South Korean held in Iraq pleads for life
The Arab satellite TV network Al-Jazeera aired a videotape Sunday purportedly from al-Qaida linked militants showing a South Korean hostage begging for his life and pleading with his government to withdraw troops from Iraq.
"Korean soldiers, please get out of here," the man screamed in English, flailing his arms. "I don't want to die. I don't want to die. I know that your life is important, but my life is important."
South Korean media identified the hostage as Kim Sun-il, 33, an employee of South Korea's Gana General Trading, Co., a supplier for the U.S. military.
The video came two days after news of the beheading of American hostage Paul Johnson by al-Qaida-linked militants in Saudi Arabia, and an announcement Friday by South Korea that it will send 3,000 soldiers to northern Iraq beginning in early August. Once the deployment is complete, South Korea will be the largest coalition partner in Iraq after the United States and Britain.
After showing the hostage's plea, the tape showed him kneeling in front of three masked men, two of them armed with Kalashnikovs. The man standing in the middle read a statement in Arabic.
"Our message to the South Korean government and the Korean people: We first demand you withdraw your forces from our lands and not send more of your forces to this land. Otherwise, we will send to you the head of this Korean, and we will follow it by the heads of your other soldiers."
The statement gave Seoul 24 hours from sunset Sunday to meet its demand.
The group identified itself as Monotheism and Jihad; its purported leader, al-Zarqawi, is a Jordanian-born terrorist linked to al-Qaida. Al-Zarqawi's group claimed responsibility for the videotaped beheading last month of American businessman Nicholas Berg.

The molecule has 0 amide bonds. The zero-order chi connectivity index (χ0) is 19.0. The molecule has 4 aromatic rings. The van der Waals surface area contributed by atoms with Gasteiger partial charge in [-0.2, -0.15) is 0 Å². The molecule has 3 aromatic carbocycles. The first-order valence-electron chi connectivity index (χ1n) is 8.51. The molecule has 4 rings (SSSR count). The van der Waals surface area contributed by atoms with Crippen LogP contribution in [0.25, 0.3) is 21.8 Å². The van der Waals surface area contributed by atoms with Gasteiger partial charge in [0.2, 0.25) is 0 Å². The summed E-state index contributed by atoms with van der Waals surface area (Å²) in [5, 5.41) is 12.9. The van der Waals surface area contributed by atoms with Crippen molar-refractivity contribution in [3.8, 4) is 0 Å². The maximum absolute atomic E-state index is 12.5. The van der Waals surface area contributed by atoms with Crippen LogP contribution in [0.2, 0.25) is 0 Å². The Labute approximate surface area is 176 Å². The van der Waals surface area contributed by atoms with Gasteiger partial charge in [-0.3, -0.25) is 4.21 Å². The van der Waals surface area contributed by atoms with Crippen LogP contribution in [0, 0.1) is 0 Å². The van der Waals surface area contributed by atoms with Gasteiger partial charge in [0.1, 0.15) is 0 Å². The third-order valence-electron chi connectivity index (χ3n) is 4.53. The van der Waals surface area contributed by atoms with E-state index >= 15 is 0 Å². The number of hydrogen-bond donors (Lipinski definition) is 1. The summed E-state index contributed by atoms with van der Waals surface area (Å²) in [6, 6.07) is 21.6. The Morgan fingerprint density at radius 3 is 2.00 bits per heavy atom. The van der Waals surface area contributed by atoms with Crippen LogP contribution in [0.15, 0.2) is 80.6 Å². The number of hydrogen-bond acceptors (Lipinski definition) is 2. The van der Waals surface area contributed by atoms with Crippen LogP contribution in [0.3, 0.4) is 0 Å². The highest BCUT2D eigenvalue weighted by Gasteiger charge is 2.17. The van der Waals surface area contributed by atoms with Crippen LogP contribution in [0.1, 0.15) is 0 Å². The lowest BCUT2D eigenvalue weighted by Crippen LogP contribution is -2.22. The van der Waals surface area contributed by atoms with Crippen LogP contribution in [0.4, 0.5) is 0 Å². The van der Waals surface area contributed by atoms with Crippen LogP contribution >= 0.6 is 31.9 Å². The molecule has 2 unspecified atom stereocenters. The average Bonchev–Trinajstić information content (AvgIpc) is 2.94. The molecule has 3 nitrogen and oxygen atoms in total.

An Al-Jazeera staff member at the network headquarters in Qatar, Mohammed al-Saadi, told The Associated Press by telephone that the two-minute videotape was mailed to the Al-Jazeera bureau in Baghdad.
"Our office in Baghdad received an unknown package. They opened it and they found the tape," al-Saadi said.
A South Korean television news station, YTN, said Kim had been in Iraq for about eight months. His distraught sister, Kim Jung-sook, told the station that his family last spoke to him in April. At that time, she said, Kim Sun-il was in the Fallujah area and planned to leave the area in July.
On Saturday, Seoul warned its people not to travel to Iraq, saying its decision to send troops might prompt terror attacks on South Koreans. The warning came amid news of the beheading of Johnson, although it did not mention the incident.
"At this time, we cannot rule out the possibility of harm to our nationals, following the official announcement of the additional troop dispatch to Iraq," Foreign Ministry spokesman Shin Bong-kil said in a statement.
"The government urges the people to refrain from visiting Iraq," it said.
South Korea plans to send 900 troops to Kurdish-controlled Irbil in early August, followed by about 1,100 troops between late August and early September. An additional 1,000 soldiers will travel to Iraq later.
South Korea already has 600 military medics and engineers in the southern Iraqi city of Nasiriyah.
Seoul has portrayed the dispatch as a way of strengthening its alliance with the United States, thereby winning more support from Washington for a peaceful end to a long-running dispute over North Korea's nuclear weapons development.
Johnson, 49, an engineer who had worked in Saudi Arabia for more than a decade, was kidnapped last weekend by militants who followed through on a threat to kill him by Friday if the Saudi kingdom did not release its al-Qaida prisoners.